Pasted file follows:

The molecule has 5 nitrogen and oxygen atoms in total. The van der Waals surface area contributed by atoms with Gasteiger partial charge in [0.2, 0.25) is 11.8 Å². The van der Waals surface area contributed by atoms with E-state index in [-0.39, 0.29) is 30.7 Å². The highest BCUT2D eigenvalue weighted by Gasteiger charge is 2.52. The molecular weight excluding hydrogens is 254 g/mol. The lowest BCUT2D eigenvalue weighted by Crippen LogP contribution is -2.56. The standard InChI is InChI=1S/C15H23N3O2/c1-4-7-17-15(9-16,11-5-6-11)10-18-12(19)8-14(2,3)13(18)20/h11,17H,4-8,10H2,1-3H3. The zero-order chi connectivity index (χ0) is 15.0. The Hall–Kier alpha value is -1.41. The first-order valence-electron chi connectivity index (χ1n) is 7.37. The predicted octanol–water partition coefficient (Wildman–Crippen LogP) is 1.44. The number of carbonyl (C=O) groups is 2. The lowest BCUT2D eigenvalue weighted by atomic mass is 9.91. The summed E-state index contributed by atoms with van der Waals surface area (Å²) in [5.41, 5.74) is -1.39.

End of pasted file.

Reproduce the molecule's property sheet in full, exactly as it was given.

The molecule has 5 nitrogen and oxygen atoms in total. The van der Waals surface area contributed by atoms with Gasteiger partial charge in [0.2, 0.25) is 11.8 Å². The van der Waals surface area contributed by atoms with E-state index in [-0.39, 0.29) is 30.7 Å². The highest BCUT2D eigenvalue weighted by Gasteiger charge is 2.52. The molecular weight excluding hydrogens is 254 g/mol. The lowest BCUT2D eigenvalue weighted by Crippen LogP contribution is -2.56. The standard InChI is InChI=1S/C15H23N3O2/c1-4-7-17-15(9-16,11-5-6-11)10-18-12(19)8-14(2,3)13(18)20/h11,17H,4-8,10H2,1-3H3. The zero-order chi connectivity index (χ0) is 15.0. The Hall–Kier alpha value is -1.41. The first-order valence-electron chi connectivity index (χ1n) is 7.37. The predicted octanol–water partition coefficient (Wildman–Crippen LogP) is 1.44. The number of carbonyl (C=O) groups is 2. The lowest BCUT2D eigenvalue weighted by atomic mass is 9.91. The summed E-state index contributed by atoms with van der Waals surface area (Å²) in [5.41, 5.74) is -1.39.